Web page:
A groin strain injury can happen to anybody, but it is most common in athletes, and particularly those who play soccer, football, or hockey.1 The injury happens when the muscles in the groin area contract too suddenly, causing a painful stretch or tear in the muscle tissue.2 How do you know if you have a groin strain injury?
You will feel pain in the inner thigh, and depending on the severity of the injury, you might also experience2:
- Loss of strength in the affected muscles
- Loss of range of motion
- Tenderness caused by swelling in the inner thigh
- Difficulty lifting your knee or bringing your knees together
Before self-diagnosing, especially if you’ve never had a groin strain before, see a healthcare professional. A few simple home care tips may help speed recovery and reduce the risk of long-term pain.3
Speeding up Groin Strain Recovery
The faster you recover, the less time you’ll spend in pain. Faster recovery also means getting back to your regular activities more quickly, so it’s worth your time to educate yourself about groin strain recovery. Talk to your doctor before starting any course of treatment, and make sure you don’t have any other associated injuries that should also be treated. Some of the ways you can help speed up your recovery include3:
Some of the ways you can speed up your recovery include:
No athlete wants to hear that they have to rest, especially mid-season. However, like with any injury, if your damaged tissues don’t have a chance to properly heal, the recovery process can ultimately take longer, and you run the risk of exacerbating the injury. Resting doesn’t always mean you have to be bedridden. In fact, remaining active while you rest the injured muscles can help you stay fit so you may be able to return to activity even faster when the recovery process is complete. Instead, rest is all about avoiding unnecessary strain on the groin, so avoid kicking, intense exercises such as running, and heavy lifting. If the pain is intense, avoid walking or any physical activity for a day or two following the injury.3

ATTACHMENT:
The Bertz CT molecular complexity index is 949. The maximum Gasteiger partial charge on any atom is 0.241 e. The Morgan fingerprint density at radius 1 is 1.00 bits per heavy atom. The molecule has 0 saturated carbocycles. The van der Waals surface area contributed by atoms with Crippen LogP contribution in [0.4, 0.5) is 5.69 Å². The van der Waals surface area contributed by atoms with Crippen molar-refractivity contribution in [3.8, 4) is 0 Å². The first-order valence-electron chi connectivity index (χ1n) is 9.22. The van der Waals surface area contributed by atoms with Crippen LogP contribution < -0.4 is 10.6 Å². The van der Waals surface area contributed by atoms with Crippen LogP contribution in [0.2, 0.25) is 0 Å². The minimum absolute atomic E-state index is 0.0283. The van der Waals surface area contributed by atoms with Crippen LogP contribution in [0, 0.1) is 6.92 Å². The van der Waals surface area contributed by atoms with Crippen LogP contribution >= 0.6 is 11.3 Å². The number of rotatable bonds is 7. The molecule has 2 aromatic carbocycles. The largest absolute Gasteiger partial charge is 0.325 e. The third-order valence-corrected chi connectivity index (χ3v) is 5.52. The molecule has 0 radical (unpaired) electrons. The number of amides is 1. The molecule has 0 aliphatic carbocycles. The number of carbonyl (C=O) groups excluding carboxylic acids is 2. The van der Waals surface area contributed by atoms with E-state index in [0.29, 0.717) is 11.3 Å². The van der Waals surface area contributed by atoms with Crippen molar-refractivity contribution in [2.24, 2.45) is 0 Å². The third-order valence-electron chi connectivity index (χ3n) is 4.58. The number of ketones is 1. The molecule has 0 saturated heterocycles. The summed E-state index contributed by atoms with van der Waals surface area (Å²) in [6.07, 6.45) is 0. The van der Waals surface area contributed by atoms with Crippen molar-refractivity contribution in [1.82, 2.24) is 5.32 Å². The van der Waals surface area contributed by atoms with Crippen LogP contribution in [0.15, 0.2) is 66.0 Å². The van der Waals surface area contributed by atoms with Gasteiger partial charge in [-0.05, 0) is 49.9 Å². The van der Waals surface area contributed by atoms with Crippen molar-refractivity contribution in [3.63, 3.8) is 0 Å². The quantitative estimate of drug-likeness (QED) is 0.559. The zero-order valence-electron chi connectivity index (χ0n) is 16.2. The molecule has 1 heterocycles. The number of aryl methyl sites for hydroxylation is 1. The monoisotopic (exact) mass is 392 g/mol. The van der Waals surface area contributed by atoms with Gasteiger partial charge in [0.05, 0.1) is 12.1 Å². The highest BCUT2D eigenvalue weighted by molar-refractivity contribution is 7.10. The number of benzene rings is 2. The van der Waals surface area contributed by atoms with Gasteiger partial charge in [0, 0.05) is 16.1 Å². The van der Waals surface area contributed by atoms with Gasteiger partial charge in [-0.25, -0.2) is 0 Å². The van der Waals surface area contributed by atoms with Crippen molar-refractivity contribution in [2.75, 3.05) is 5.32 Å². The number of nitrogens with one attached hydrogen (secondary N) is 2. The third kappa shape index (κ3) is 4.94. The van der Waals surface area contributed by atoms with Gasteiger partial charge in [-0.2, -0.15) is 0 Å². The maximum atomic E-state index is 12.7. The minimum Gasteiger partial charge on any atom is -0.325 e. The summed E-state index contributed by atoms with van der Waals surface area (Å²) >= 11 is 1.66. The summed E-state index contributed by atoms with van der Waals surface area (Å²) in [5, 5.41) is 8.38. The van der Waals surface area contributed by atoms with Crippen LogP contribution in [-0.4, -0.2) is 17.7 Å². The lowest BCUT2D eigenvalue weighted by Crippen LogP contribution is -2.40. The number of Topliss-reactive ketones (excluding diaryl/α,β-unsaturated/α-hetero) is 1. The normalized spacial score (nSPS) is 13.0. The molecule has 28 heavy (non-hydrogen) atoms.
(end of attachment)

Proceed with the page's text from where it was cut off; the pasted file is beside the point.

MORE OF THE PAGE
Cryotherapy, or cold therapy, is a proven method for reducing pain and inflammation in the soft tissues. Cold reduces inflammation, which can help with pain and support a quicker recovery.4 In fact, the faster you can apply cold to the injured area, the quicker your groin strain recovery may be. Many athletes make the mistake of icing an injury for only a few days after it has happened. However, the therapeutic application of cold works throughout the entire recovery process. Try applying cold several times each day. In addition to dulling the pain and reducing swelling, cryotherapy also helps slow down cellular metabolism, which allows healing to happen more quickly.5
Applying a compression bandage to the groin area may also help minimize swelling, which can help with pain and mobility. Make sure that the bandage is applied in such a way that there is enough compression to have an impact, but not so much that circulation is affected. If the legs or hips become numb or tingly, or the skin near the compression bandage changes color, it could be a sign of low circulation and compression that is too tight.3
Your doctor might recommend the temporary use of nonsteroidal anti-inflammatory drugs (NSAIDs) to help reduce inflammation, particularly in the first few days after the injury. Make sure you understand all of the potential side effects and follow your doctor’s dosage recommendations.
Physical therapyStrengthening and stretching the injured muscles are an important part of the groin strain recovery process, but it is important that you do not do too much too soon. A qualified physical therapist or trainer can recommend appropriate exercises and tell you how often to perform them.3
If you want to make the cryotherapy and compression components of the groin strain recovery process easier, consider using
- Antonios A. Osteitis pubis in elite athletes: Diagnostic and therapeutic approach. World Journal of Orthopedics. 2015;6(9):672-679. doi:10.5312/wjo.v6.i9.672.
- Baker L. Groin strain. Healthline. https://www.healthline.com/health/groin-strain. Published August 15, 2017.
- Tyler TF, Fukunaga T, Gellert J. Rehabilitation of soft tissue injuries of the hip and pelvis. International Journal of Sports Physical Therapy. 2014;9(6):785-797. https://www.ncbi.nlm.nih.gov/pmc/articles/PMC4223288/.
- Peake JM, Roberts LA, Figueiredo VC, et al. The effects of cold water immersion and active recovery on inflammation and cell stress responses in human skeletal muscle after resistance exercise. The Journal of Physiology. 2017;595(3):695-711. doi:10.1113/jp272881.
- Chandler S. The effect of temperature on cell membranes. Sciencing. https://sciencing.com/effect-temperature-cell-membranes-5516866.html. Published March 13, 2018.